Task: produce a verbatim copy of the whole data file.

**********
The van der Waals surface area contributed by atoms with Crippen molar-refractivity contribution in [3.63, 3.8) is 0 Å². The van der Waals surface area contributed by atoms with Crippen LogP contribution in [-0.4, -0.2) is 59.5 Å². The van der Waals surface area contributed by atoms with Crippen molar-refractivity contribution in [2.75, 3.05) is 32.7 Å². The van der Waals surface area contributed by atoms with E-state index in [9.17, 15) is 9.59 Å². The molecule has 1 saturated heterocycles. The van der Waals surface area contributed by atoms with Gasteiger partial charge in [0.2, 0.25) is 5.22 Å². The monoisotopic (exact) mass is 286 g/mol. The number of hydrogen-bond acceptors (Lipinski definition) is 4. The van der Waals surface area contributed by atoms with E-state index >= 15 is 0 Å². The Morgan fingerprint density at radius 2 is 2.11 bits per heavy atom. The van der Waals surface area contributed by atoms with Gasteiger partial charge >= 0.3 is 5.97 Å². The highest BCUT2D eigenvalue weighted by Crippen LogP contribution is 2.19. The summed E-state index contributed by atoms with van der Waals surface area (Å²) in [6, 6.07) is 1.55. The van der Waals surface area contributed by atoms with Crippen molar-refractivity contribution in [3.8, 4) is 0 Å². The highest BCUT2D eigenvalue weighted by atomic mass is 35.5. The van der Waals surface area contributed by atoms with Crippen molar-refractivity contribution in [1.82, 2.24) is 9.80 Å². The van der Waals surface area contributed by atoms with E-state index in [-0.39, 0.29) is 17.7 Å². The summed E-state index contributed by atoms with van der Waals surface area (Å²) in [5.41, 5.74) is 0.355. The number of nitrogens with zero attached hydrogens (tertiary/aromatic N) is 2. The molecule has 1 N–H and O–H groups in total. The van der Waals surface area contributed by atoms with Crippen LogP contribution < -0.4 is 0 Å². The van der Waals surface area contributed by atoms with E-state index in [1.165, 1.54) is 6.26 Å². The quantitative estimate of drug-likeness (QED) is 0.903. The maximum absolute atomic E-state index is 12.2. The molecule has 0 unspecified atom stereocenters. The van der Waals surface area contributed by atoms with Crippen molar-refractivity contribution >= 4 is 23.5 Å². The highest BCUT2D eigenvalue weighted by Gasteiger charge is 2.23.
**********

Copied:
The van der Waals surface area contributed by atoms with Crippen molar-refractivity contribution in [3.63, 3.8) is 0 Å². The van der Waals surface area contributed by atoms with Crippen LogP contribution in [-0.4, -0.2) is 59.5 Å². The van der Waals surface area contributed by atoms with Crippen molar-refractivity contribution in [2.75, 3.05) is 32.7 Å². The van der Waals surface area contributed by atoms with E-state index in [9.17, 15) is 9.59 Å². The molecule has 1 saturated heterocycles. The van der Waals surface area contributed by atoms with Gasteiger partial charge in [0.2, 0.25) is 5.22 Å². The monoisotopic (exact) mass is 286 g/mol. The number of hydrogen-bond acceptors (Lipinski definition) is 4. The van der Waals surface area contributed by atoms with E-state index >= 15 is 0 Å². The Morgan fingerprint density at radius 2 is 2.11 bits per heavy atom. The van der Waals surface area contributed by atoms with Gasteiger partial charge >= 0.3 is 5.97 Å². The highest BCUT2D eigenvalue weighted by Crippen LogP contribution is 2.19. The summed E-state index contributed by atoms with van der Waals surface area (Å²) in [6, 6.07) is 1.55. The van der Waals surface area contributed by atoms with Crippen molar-refractivity contribution in [3.8, 4) is 0 Å². The highest BCUT2D eigenvalue weighted by atomic mass is 35.5. The van der Waals surface area contributed by atoms with Crippen molar-refractivity contribution in [1.82, 2.24) is 9.80 Å². The van der Waals surface area contributed by atoms with E-state index in [-0.39, 0.29) is 17.7 Å². The summed E-state index contributed by atoms with van der Waals surface area (Å²) in [5.41, 5.74) is 0.355. The number of nitrogens with zero attached hydrogens (tertiary/aromatic N) is 2. The molecule has 1 N–H and O–H groups in total. The van der Waals surface area contributed by atoms with Crippen LogP contribution < -0.4 is 0 Å². The van der Waals surface area contributed by atoms with E-state index in [1.165, 1.54) is 6.26 Å². The quantitative estimate of drug-likeness (QED) is 0.903. The maximum absolute atomic E-state index is 12.2. The molecule has 0 unspecified atom stereocenters. The van der Waals surface area contributed by atoms with Crippen molar-refractivity contribution >= 4 is 23.5 Å². The highest BCUT2D eigenvalue weighted by Gasteiger charge is 2.23.